Caught by the River

The Story of Country Bizarre – An Interview With Bernard Schofield

26th January 2010

Dear Jeff,

Along with the late Andy Pittaway I was the other editor of Country Bizarre magazine and, a little later, the follow on Country Bazaar magazine. I am so pleased to know there are people out there still interested in what we did (thank you Su!) which was a real labour of love, and would be very happy to be of help with any info about the magazines. For the record, I am currently writing a novel, working as a gardener, and in my spare time, teaching tap dance. It’s a wonderful world!

All good wishes,


My friend James Oldham originally put me onto Country Bizarre, a great lost magazine of the early 1970s. He had been told about it by his in-laws and said there was also a book, The Complete Country Bizarre. I tracked a copy down and soon fell under its spell and went off looking for background information and original copies. I Googled in vain. I hit brick walls. It was gone and it was forgotten.

And then, in September last year, CBTR reader Su Scotting wrote in asking if we knew about Country Bizarre. By now we had the website, and so spurred on by Su’s enthusiasm, I thought I would renew my search. I posted our correspondence on CBTR with a request that if anyone knew anything further then please get in touch. For a month nothing happened and then… a gentleman by the name of David Baker wrote in and put me in touch with Brett Pittaway, son of the late co-founder Andy Pittaway. This in turn led to me finding the letter that starts this post in my in-box one morning.

Bernard and I met up, drank tea and talked Bizarre. Here follows the first part of an interview that I conducted with him at the end of last year. The second (and final) part follows tomorrow alongside a digital reproduction of the very first issue of Country Bizarre from the Spring of 1970. I was lucky enough to find a full set of the magazines, every one in mint condition, and we plan to archive them on the site for viewing and downloading. Issue Number Two will follow next Monday, the nine others on consecutive Mondays after that.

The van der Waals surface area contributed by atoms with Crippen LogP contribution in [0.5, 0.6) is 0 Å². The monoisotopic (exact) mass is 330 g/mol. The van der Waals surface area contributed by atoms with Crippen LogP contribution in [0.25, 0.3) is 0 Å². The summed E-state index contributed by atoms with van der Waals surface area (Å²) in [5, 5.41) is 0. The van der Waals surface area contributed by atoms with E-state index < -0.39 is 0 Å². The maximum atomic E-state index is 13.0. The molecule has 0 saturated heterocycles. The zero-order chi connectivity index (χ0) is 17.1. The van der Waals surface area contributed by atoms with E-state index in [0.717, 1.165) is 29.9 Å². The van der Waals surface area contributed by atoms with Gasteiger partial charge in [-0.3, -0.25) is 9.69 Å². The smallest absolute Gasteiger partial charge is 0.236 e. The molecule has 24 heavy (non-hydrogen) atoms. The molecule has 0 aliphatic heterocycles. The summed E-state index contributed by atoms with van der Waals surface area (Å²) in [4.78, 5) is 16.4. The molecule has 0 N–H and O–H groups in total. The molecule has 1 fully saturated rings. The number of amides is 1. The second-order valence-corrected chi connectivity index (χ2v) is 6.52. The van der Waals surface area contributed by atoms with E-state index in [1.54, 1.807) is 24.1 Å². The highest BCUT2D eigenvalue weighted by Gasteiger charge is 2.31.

JB. Firstly, when we met, you gave me a brilliant quote and I only got part of it. You said that, ‘Jazz is your… tap is your… nature is your….”. Any chance you can fill in the gaps?

BS. “‘Jazz is my heartbeat…tap is my pulse…nature is my soul.”

You and Andy met at a holiday camp. Which one? Was there an age difference?

“1970 at Warners Woodside Bay Holiday Camp, Isle of Wight. No age difference.”

How long before you met again? Had you kept in touch? Was the meeting completely by chance?

“Three months. No. By chance on a train – Charing Cross to Welling (Kent). Andy had finished College, I had just started.”

Where did you both study? What did you both study?

“Myself – Goldsmiths College of Art (Textiles BA degree), Andy – Maidstone School of Art (Fine art).”

How did your conversation lead to “let’s start a magazine”. What was the motivation?

“Andy had wanted to do an alternative rock magazine – I thought there were already enough of those and suggested an alternative eco mag, something we both felt stongly about. We brain-stormed over several days and I came up with about half a dozen possible titles – we chose Country Bizarre. “

How would you describe your relationship? Did you immediately inspire each other?